Study Shows Difficulty of Adapting Movements to Obstacles

Study Shows Difficulty of Adapting Movements to Obstacles
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People with Parkinson’s disease are less able to adapt their movements before crossing obstacles such as mounting a curb, according to a recent study.

This type of adaptation, called locomotor synergy, may explain why crossing obstacles is more difficult for those with Parkinson’s and could serve as a new biomarker for early detection of Parkinson’s-related motor dysfunction.

The study, “Step length synergy while crossing obstacles is weaker in patients with Parkinson’s disease,” was published in the journal Gait & Posture.

Locomotor synergy involves combining different factors, such as speed and foot position, into a single movement. Although gait instability means that Parkinson’s patients fall more often than other people, the synergy involved in this phenomenon had not been studied yet.

Researchers associated with the Human Movement Laboratory at São Paulo State University, in Brazil, measured the step-length synergy of 13 Parkinson’s patients and 11 healthy controls, while walking up to and stepping over a 15 centimeter (cm)-high rubber foam block. (Fifteen cm is almost 6 inches, which is the standard curb height throughout Brazil.)

Overall, participants with Parkinson’s tended to show lower step-length synergy than the healthy controls and more caution approaching the block.

The foam block was placed 4 meters (4.3 yards) down an 8.5 meter-long, 3.5 meter-wide path. Participants walked this path at their own pace with or without glasses or hearing aids, but without assistance.

Although the researchers did not instruct participants to step over the obstacle with a particular leg, they positioned the block in such a way that each volunteer would cross with their right leg, in order to minimize person-to-person variation.

Trials in which a participant contacted the rubber block or stepped over it with their left leg were repeated until each participant had successfully crossed the obstacle 20 times with their right leg.

The investigators measured step length synergy with eight motion-capture cameras, mapping movements based on the positions of reflective markers placed on each participant.

“While the subject is walking along the gangway toward the obstacle and crossing it, the cameras emit infrared light, which is reflected by the markers. The cameras capture the position of the markers, enabling us to determine step length and duration. Gait analysis software does the other calculations,” explained Fabio Barbieri, PhD, the study’s senior author, in a press release.

Overall, the Parkinson’s group showed 53% lower step-length synergy than the healthy controls. Their average step lengths were shorter, speed slower, and overall stability lower. They also tended to place their front heel closer to the block.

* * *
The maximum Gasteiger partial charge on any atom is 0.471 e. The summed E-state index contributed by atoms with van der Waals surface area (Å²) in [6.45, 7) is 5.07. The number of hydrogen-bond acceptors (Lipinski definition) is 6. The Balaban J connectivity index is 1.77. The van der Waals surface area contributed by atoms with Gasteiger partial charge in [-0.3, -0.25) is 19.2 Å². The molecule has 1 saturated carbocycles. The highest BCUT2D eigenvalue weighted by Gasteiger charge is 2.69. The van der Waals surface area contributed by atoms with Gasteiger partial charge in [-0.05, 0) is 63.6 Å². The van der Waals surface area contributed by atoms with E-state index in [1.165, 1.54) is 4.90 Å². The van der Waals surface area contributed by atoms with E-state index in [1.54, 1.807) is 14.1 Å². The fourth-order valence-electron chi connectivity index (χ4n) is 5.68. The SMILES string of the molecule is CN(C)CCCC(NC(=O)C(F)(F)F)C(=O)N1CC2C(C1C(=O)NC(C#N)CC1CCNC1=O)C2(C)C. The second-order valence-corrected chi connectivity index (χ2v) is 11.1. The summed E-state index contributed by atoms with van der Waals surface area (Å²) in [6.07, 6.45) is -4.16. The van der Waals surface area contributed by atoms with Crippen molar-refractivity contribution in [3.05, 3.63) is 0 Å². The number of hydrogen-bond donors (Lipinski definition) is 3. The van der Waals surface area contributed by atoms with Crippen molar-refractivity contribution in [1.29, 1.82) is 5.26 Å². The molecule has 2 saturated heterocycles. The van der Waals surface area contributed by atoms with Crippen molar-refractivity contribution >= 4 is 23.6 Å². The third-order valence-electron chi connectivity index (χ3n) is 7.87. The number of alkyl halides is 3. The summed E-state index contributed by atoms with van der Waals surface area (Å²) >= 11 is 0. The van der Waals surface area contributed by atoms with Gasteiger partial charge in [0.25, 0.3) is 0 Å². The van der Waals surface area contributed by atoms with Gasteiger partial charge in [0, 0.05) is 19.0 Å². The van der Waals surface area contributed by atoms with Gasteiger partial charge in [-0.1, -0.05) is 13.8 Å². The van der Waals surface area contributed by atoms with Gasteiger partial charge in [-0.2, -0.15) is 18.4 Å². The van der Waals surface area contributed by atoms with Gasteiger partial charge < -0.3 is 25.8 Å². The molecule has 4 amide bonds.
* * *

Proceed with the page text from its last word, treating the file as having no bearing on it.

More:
Participants with Parkinson’s also appeared to approach the block more cautiously than people in the control group, slowing down and showing less variance in their steps both before and after crossing the obstacle.

The group established a synergy index based on their results, to be used as a metric in performing future synergy studies.

“We are cautiously optimistic that, after studying large cohorts, and consistent with similar results in prehensile and postural studies, our synergy index will be useful in early detection of locomotor problems in PD patients,” they wrote.

The authors said this study was the first time their methodology had been used for gait analysis.

“In conclusion,” the researchers wrote, “we demonstrated weaker step-length synergies in PD patients. The measurement of this synergy requires tracking one landmark per foot, and a stationary obstacle, making it clinically feasible. The step-length synergy index will augment assessment, and possibly early detection of locomotor disability in PD patients.”

The group now plans to study how obstacle height affects step-length synergy.

“We want to know if this synergy changes because the obstacle is higher or lower,” Barbieri said. “This concerns the environment in which the patient moves. If there are obstacles of a certain height in the area, they may cause problems and lead to falls, so we can modify the environment to facilitate locomotion.”

Forest Ray received his PhD in systems biology from Columbia University, where he developed tools to match drug side effects to other diseases. He has since worked as a journalist and science writer, covering topics from rare diseases to the intersection between environmental science and social justice. He currently lives in Long Beach, California.
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Ana holds a PhD in Immunology from the University of Lisbon and worked as a postdoctoral researcher at Instituto de Medicina Molecular (iMM) in Lisbon, Portugal. She graduated with a BSc in Genetics from the University of Newcastle and received a Masters in Biomolecular Archaeology from the University of Manchester, England. After leaving the lab to pursue a career in Science Communication, she served as the Director of Science Communication at iMM.
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Forest Ray received his PhD in systems biology from Columbia University, where he developed tools to match drug side effects to other diseases. He has since worked as a journalist and science writer, covering topics from rare diseases to the intersection between environmental science and social justice. He currently lives in Long Beach, California.
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